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~ Writing a Biography ~
A Blog About Writing Biography and Imagining a Life


Ruth Franklin
   For fans of Shirley Jackson ("The Lottery"), an intriguing report by Women Writing Women's Lives member Evelyn Barish (The Double Life of Paul De Man) on a talk given by another member, Ruth Franklin, on her upcoming biography of Jackson (to be published September, 2016).

   Barish's report appeared in the April, 2016 newsletter of the Biographers International Organization, which is dedicated to fostering the community of biographers worldwide. For more reports, click on "TBC reports" in the sidebar.


      Ruth Franklin intends her biography of Shirley Jackson to claim a place for the novelist where she belongs: among the great American writers of her era—Saul Bellow, J. D. Salinger, Mailer, and the others—all men—who dominated the 1950s. Franklin discussed Shirley Jackson: A Rather Haunted Life (Liveright/W. W. Norton) at the Dorothy O. Helly Works in Progress Lecture presented by Women Writing Women’s Lives at the CUNY Graduate Center in New York on March 14. Franklin’s book will appear in September 2016 and includes caricatures by Jackson herself.

      Most Americans know Shirley Jackson as the author of the chilling, deeply enigmatic short story, “The Lottery,” but she was an exceptionally successful novelist as well. Franklin, author of A Thousand Darknesses: Lies and Truths in Holocaust Fiction,was a senior editor of The New Republic, and her biography has already generated considerable buzz.

       “I believe a biographer must be committed,” Franklin said in an interview. She means to demonstrate not only that Jackson was a “pre- or proto-feminist,” but that the only reason her other influential and very popular works have not yet received due recognition—they are omitted from every canon—is that they deal exclusively with women and their lives in that era. The “domestic horror” in Jackson’s work reflects “the pointless violence and inhumanity of the readers’ own lives.”

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      Shirley Jackson (1916–1965) had the prototypical existence of women of the 1940s and 1950s, so powerfully described—and changed—by Betty Friedan’s work beginning in 1963. Marrying soon after graduating in 1939, she had four children within a few years, but never stopped the writing she had begun while still an adolescent. Her ongoing theme of doubleness appeared from the beginning when she wrote two diaries: one a typical young girl’s reflections, the other much darker which she kept entirely secret from her mother, a wealthy socialite who was always deeply critical of her daughter’s perceived shortcomings.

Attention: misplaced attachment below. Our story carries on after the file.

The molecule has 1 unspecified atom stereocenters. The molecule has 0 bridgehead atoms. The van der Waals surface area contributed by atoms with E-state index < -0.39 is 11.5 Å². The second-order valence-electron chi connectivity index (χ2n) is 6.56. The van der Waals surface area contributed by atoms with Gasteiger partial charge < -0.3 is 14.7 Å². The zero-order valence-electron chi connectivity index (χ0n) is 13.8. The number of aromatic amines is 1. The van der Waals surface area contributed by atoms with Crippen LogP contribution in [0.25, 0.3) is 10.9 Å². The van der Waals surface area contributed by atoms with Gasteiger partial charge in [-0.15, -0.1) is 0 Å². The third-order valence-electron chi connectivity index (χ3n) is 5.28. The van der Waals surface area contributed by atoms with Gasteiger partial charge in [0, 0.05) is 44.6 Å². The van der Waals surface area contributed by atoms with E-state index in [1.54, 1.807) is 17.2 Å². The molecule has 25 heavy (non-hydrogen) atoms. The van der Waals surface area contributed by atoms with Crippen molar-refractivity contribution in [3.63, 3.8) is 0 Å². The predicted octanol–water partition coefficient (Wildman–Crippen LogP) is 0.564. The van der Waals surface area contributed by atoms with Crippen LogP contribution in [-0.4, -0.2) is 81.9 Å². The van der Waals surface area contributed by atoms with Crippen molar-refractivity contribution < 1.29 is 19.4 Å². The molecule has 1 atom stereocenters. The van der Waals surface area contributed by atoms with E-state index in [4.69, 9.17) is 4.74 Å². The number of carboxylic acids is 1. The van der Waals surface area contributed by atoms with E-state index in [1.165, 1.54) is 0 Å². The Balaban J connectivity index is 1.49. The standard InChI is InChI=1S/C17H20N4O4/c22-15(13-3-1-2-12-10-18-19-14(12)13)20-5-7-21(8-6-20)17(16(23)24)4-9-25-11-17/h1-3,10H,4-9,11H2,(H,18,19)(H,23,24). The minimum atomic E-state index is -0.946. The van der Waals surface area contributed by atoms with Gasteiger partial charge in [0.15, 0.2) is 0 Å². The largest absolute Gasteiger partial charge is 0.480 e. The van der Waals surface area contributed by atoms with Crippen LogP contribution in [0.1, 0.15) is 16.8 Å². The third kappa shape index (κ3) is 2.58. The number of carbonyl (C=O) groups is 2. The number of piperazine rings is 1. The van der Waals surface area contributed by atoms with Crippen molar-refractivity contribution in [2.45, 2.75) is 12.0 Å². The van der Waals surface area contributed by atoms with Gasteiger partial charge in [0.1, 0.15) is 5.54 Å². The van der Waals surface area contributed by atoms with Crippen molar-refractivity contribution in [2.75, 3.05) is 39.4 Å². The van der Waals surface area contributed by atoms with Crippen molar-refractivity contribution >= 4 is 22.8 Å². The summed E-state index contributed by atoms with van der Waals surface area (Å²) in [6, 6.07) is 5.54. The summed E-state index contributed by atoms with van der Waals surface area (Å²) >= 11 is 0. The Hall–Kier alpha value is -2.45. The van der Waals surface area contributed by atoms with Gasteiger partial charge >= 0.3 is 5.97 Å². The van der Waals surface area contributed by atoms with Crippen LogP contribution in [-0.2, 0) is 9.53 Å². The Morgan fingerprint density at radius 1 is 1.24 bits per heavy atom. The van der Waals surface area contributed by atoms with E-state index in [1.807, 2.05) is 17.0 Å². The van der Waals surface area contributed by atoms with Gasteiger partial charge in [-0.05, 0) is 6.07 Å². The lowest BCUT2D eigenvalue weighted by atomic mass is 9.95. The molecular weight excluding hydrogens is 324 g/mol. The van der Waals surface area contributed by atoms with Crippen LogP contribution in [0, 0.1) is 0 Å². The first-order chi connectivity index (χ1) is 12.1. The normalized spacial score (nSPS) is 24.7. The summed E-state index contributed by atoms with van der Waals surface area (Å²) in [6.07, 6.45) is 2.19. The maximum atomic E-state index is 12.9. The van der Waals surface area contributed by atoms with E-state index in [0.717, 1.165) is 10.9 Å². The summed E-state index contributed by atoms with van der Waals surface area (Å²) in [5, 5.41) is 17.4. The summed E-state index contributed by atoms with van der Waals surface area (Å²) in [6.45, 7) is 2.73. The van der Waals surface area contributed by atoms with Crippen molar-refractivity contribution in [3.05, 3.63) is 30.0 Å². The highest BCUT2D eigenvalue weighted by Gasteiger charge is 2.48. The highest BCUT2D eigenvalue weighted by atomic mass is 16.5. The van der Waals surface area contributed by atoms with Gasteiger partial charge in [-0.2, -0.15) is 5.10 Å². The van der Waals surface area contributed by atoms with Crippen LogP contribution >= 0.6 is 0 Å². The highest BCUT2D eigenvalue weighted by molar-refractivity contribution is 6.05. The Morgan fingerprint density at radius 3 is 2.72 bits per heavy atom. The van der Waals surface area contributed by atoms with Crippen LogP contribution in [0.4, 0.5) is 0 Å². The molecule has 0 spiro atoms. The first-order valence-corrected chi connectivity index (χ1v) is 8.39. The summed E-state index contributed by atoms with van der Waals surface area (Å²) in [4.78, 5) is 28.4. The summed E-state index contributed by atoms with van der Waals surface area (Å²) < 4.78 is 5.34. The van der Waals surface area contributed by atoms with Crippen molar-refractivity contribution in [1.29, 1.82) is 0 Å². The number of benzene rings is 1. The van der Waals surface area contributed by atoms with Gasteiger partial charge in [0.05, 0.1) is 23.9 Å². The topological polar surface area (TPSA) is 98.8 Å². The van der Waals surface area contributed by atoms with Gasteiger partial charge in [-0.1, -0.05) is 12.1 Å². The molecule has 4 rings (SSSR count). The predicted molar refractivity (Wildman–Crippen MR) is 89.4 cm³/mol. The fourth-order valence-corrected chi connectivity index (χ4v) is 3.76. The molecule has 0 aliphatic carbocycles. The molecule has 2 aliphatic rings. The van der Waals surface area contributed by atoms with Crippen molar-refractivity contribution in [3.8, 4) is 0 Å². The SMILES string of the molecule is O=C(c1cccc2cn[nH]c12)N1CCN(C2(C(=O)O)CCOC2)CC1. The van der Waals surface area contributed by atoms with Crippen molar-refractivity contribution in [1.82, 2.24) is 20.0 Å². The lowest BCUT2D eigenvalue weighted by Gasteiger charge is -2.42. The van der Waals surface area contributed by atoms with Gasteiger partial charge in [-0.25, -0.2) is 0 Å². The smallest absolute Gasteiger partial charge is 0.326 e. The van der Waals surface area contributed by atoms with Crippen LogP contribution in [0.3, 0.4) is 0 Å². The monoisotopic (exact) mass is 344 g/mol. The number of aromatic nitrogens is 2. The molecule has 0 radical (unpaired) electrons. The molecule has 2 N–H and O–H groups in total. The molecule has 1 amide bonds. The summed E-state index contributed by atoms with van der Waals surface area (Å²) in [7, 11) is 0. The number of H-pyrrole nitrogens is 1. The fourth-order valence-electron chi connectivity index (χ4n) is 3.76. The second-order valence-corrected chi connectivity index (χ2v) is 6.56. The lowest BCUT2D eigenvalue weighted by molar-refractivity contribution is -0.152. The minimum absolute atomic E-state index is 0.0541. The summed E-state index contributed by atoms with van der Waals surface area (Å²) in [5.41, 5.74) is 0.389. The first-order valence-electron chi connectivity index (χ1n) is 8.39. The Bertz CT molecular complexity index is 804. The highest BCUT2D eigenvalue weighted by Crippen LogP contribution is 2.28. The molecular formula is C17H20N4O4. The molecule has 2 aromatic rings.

Writing came easily to Jackson. The idea for “The Lottery,” which is read by most American students, occurred to her, she said, one morning when, already pregnant with her third child, she was taking her son to school while pushing her second baby’s pram uphill in the small Vermont town where they lived. She went home, began writing and had finished the story by the time her son came home for lunch. That tale of deep and inexplicable horror and hatred in a small village, published in The New Yorker in 1948, drew more letters than any other they had ever printed. Jackson read them all. Most readers were puzzled, she said, but some wanted directions to the town to attend the ritual stoning. It was one of many fictions she produced that involve the demonic, and she enjoyed her reputation as a witch. A commentator wrote that Shirley Jackson “writes not with a pen but a broomstick.”

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      Her novel The Haunting of Hill House was profitably sold to the movies, becoming an excellent film in 1963 with Claire Bloom and Julie Harris—a classic haunted house story. Jackson’s work met with increasing success and she made a great deal of money. Jackson’s husband was Stanley Edgar Hyman, a literary critic with many writer friends and the author himself of two books. They met in college and he immediately recognized his wife’s talent, but the connection was difficult, for from the beginning he demanded an open marriage. Jackson gave her unwilling assent, but his incessant affairs, often with students at Bennington College where he taught, were deeply painful to her, especially because he both told her about them and criticized her appearance. Less prolific than she, he came to resent her success while pressing her to produce the widely popular books that made them wealthy.

      Jackson’s fiction was both dark and humorous, and she published six novels and dozens of short stores. Early on she became the real breadwinner, selling to the big women’s magazines; these paid very well and led to publishing Life Among the Savages and Raising Demons, collections of stories about herself and her children.

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      However, stress, dieting, amphetamines, and alcohol—both partners drank very heavily—took their toll. Jackson died in her sleep from a heart attack in 1965 at the age of 48.

      Ruth Franklin has enjoyed writing biography. “It’s more fun,” she said. Her subject’s letters and papers, however, remain unedited and uncollected, a lack that often befalls women’s materials and presents serious challenges for a writer. Franklin persisted, however, unearthing much new material, some in garages and some hidden among Hyman’s papers in the Library of Congress, which, true to the norms of that era, bought his papers, but not Jackson’s.

Reproduced 2016 by permission of The Biographer's Craft

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